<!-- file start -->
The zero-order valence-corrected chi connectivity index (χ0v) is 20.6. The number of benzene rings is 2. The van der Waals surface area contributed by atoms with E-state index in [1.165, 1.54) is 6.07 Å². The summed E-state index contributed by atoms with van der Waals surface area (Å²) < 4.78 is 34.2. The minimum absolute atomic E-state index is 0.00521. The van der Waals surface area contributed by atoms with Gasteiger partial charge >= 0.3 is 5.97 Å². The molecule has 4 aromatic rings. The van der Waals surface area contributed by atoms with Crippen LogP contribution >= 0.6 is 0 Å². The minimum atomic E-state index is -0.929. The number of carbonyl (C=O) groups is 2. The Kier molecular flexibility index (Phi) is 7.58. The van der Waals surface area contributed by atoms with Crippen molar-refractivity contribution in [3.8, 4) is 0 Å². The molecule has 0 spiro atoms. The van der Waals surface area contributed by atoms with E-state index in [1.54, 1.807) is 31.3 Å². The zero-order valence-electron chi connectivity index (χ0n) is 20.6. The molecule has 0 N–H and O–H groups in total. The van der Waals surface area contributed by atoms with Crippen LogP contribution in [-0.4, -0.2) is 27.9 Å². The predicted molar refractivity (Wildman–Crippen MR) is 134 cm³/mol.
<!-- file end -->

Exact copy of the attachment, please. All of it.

The zero-order valence-corrected chi connectivity index (χ0v) is 20.6. The number of benzene rings is 2. The van der Waals surface area contributed by atoms with E-state index in [1.165, 1.54) is 6.07 Å². The summed E-state index contributed by atoms with van der Waals surface area (Å²) < 4.78 is 34.2. The minimum absolute atomic E-state index is 0.00521. The van der Waals surface area contributed by atoms with Gasteiger partial charge >= 0.3 is 5.97 Å². The molecule has 4 aromatic rings. The van der Waals surface area contributed by atoms with Crippen LogP contribution >= 0.6 is 0 Å². The minimum atomic E-state index is -0.929. The number of carbonyl (C=O) groups is 2. The Kier molecular flexibility index (Phi) is 7.58. The van der Waals surface area contributed by atoms with Crippen molar-refractivity contribution in [3.8, 4) is 0 Å². The molecule has 0 spiro atoms. The van der Waals surface area contributed by atoms with E-state index in [1.54, 1.807) is 31.3 Å². The zero-order valence-electron chi connectivity index (χ0n) is 20.6. The molecule has 0 N–H and O–H groups in total. The van der Waals surface area contributed by atoms with Crippen LogP contribution in [-0.4, -0.2) is 27.9 Å². The predicted molar refractivity (Wildman–Crippen MR) is 134 cm³/mol.